A fast art rock composition written mostly by Andy with various suggestions from Alex and Misha. It brought together many riffs and elements evoking the image of a speedy drive through the city at night. It was originally recorded live by Andy on bass, Misha on piano, and Alexey (our younger friend) on violin. The recording was only possible because Misha had the ability to play all the riffs and solos at an incredible speed, and also “pull off Emerson” - play 5/8 and 7/4 simultaneously. Recorded on June 10-11, 1992
Trajectories 1 - 3
Materialized in the summer of 2001 when the composer Soloviev - Didorenko had conceived something like a violin-and-flute concerto. All three movements were written
one after another within few days; they represent the pure water crystal of the co-authorship. For example, the chords for the flute theme in the third movement were composed by Didorenko but the
melody was written by Soloviev. Perhaps we shouldn't dig too deep into the details. We cannot help but mention, however, that Soloviev came up with two thirds of all the first movement's F
sharps, whereas most of the B flats belong to Didorenko's talented pen. Another amazing fact is that there exists the arrangement of this piece for a symphony orchestra; the score is kept in a
safe place. The Vienna Philarmonic has not yet risked to undertake the performance; so all our hopes lie with the New York Phil.
My Heart Was Crushed
Composed together with the Trajectories. Didorenko wrote the lyrics, and Soloviev wrote the guitar riff to be performed by himself. From the sound of it, one may get the impression that Akimov played the double bass. As a matter of fact, it was the violin put down an octave and played by Didorenko. A certain quasi-oriental flavor is explained by our quasi-love for it.
A short but advantageous composition, since you get four Soloviev the flutists for the price of one, skilfully playing on four tracks, plus Didorenko the timpanist. Akimov made the noise.
A remarkable composition for those who like avantgarde, minimalism, improvisation, and all other kinds of modern obscurities. Unattractive guitar chords personify, as the rumour goes, the permafrost; flutes and the acoustic guitar scurry about to stay warm. A moody piece.
There's Day, Here's Night
A song. We, personally, like it. In general, we, personally, like all of it. A group of russian tourists who went to North Korea for vacation and missed their train could relate to this song particularly well. They sang it until they ran out of water and cigarets. Whatever happened to them afterwards remains unknown. Just kidding. It really is just a nice lyrical song with simple but expressive text. Was nicely sung by Alexei Rybakov and one more Alexei Rybakov as a back vocal.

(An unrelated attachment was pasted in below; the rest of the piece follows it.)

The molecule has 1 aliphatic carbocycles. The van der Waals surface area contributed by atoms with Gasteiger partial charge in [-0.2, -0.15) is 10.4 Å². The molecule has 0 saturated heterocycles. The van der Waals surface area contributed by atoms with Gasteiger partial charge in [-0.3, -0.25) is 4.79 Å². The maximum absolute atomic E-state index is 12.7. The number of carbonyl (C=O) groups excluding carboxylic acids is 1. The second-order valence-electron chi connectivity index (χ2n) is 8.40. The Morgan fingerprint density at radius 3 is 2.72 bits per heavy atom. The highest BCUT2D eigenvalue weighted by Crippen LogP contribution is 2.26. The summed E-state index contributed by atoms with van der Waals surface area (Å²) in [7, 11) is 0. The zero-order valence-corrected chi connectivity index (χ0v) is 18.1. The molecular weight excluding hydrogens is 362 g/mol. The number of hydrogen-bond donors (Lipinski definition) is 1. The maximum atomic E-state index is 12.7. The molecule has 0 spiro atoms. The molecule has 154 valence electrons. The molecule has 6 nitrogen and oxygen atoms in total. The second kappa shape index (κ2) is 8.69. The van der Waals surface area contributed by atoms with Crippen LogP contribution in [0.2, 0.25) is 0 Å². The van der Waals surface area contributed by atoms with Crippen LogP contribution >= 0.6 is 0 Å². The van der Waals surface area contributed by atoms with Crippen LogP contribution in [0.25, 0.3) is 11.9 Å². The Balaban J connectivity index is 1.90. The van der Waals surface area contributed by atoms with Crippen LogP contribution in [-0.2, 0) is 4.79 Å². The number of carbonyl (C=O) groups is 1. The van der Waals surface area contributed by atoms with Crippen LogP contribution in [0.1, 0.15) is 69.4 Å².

Another flute/guitar composition by the same co-authors. Starts out of nothing with a soft flute solo and crescendos head-on to harsh atonal rock.
The Yesterday Night
"I just love to turn it on nice and loud in the car and drive cutting off the others," Soloviev admitted once.
The song's basis was recorded in the summer of 2000 while in Soloviev's village, in the field conditions. "We boarded the Oka and arrived at Vassily's hut, full of enthuziasm. To honor our arrival, the thunderstorm began, and a tree fell down on the electric line. As a result, we were left without electricity for more than 24 hours, so we had to go mushroom-picking, play soccer, swim in the peat lake, that is, to waste away the time."
A Didorenko-Akimovian composition. It is a subject of Didorenko's pride since he played all the guitar parts while Akimov was putting in the percussion and aligning the structure.
Hills Are Breaking Into the Ground
A song with nice harmonies and interesting text. By the way, the English translation of this text is interesting in its own right. During the recording, Alexei Rybakov attempted to alter the words to "Bills are breaking into account" but received a note of protest from the authors. The music of this note had not survived.
The most freshly recorded of the album's pieces. In the coda, the theme of the "Hills..." song is quoted. The album's musical and ideological high point. Was written in the summer of 2002. Didorenko and Soloviev had instantly created the first few chords and came to a dead end of the creative process. After about a week of dead still, the inspiration came back and followed the composers up until Akimov gave the piece its final mastering and introduction.
The Day Has Come
An art-rock song in the best tradition of art-rock songs. The words "We will open our eyes" were written by Daniel Harms in his poem "The Song." On the whole, Harms' heritage plays an important role in Lost World. Also noticeable in this song is the flute solo with distortion.
The album had to have its curtain. It was found by Soloviev and Didorenko one beautiful summer evening of 2002. In the piece's middle section one can hear a fragment of "There's Day." To do so, one must first locate the middle section.